Deign to descend now lower, and relate
What may no less perhaps avail us known—
How first began this Heaven which we behold
Distant so high, with moving fires adorned
Innumerable; and this which yields or fills
All space, the ambient Air, wide interfused,
Embracing round this florid Earth; what cause
Moved the Creator, in his holy rest
Through all eternity, so late to build
In Chaos; and, the work begun, how soon
Absolved: if unforbid thou may'st unfold
What we not to explore the secrets ask
Of his eternal empire, but the more
To magnify his works the more we know.

90

80

70

60

1.

And the great Light of Day yet wants to
Much of his race, though steep. Suspens
Held by thy voice, thy potent voice he hea
And longer will delay, to hear thee tell
His generation, and the rising birth
Of Nature from the unapparent Deep:
Or, if the Star of Evening and the Moon
Haste to thy audience, Night with her will
Silence, and Sleep listening to thee will wa
Or we can bid his absence till thy song
End, and dismiss thee ere the morning shir
Thus Adam his illustrious guest besough
And thus the Godlike Angel answered mild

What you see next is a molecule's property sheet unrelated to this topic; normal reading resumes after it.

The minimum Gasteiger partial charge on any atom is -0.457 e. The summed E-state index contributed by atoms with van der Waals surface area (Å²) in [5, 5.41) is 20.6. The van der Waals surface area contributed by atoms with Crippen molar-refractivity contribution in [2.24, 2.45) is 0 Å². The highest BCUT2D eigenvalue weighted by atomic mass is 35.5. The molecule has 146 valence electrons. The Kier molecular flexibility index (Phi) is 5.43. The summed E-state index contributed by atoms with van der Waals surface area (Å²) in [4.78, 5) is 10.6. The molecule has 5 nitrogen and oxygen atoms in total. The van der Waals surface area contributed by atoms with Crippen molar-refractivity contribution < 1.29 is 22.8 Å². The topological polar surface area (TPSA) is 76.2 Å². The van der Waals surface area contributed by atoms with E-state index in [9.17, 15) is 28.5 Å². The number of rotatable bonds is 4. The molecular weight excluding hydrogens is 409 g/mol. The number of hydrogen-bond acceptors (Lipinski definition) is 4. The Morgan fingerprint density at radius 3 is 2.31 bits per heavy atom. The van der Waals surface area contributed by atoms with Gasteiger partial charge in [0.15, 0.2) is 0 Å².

"This also thy request, with caution ask
Obtain; though to recount almighty works
What words or tongue of Seraph can suffic
Or heart of man suffice to comprehend?
Yet what thou canst attain, which best may
To glorify the Maker, and infer
Thee also happier, shall not be withheld
Thy hearing. Such commission from abov
I have received, to answer thy desire
Of knowledge within bounds; beyond abst
To ask, nor let thine own inventions hope
Things not revealed, which the invisible Kin
Only omniscient, hath suppressed in night,
To none communicable in Earth or Heaven
Enough is left besides to search and know;
But Knowledge is as food, and needs no less
Her temperance over appetite, to know
In measure what the mind may well contain
Oppresses else with surfeit, and soon turns
Wisdom to folly, as nourishment to wind.

"Know then that, after Lucifer from Hea (So call him, brighter once amidst the host Of Angels than that star the stars among) Fell with his flaming legions through the De Into his place, and the great Son returned Victorious with his Saints, the Omnipotent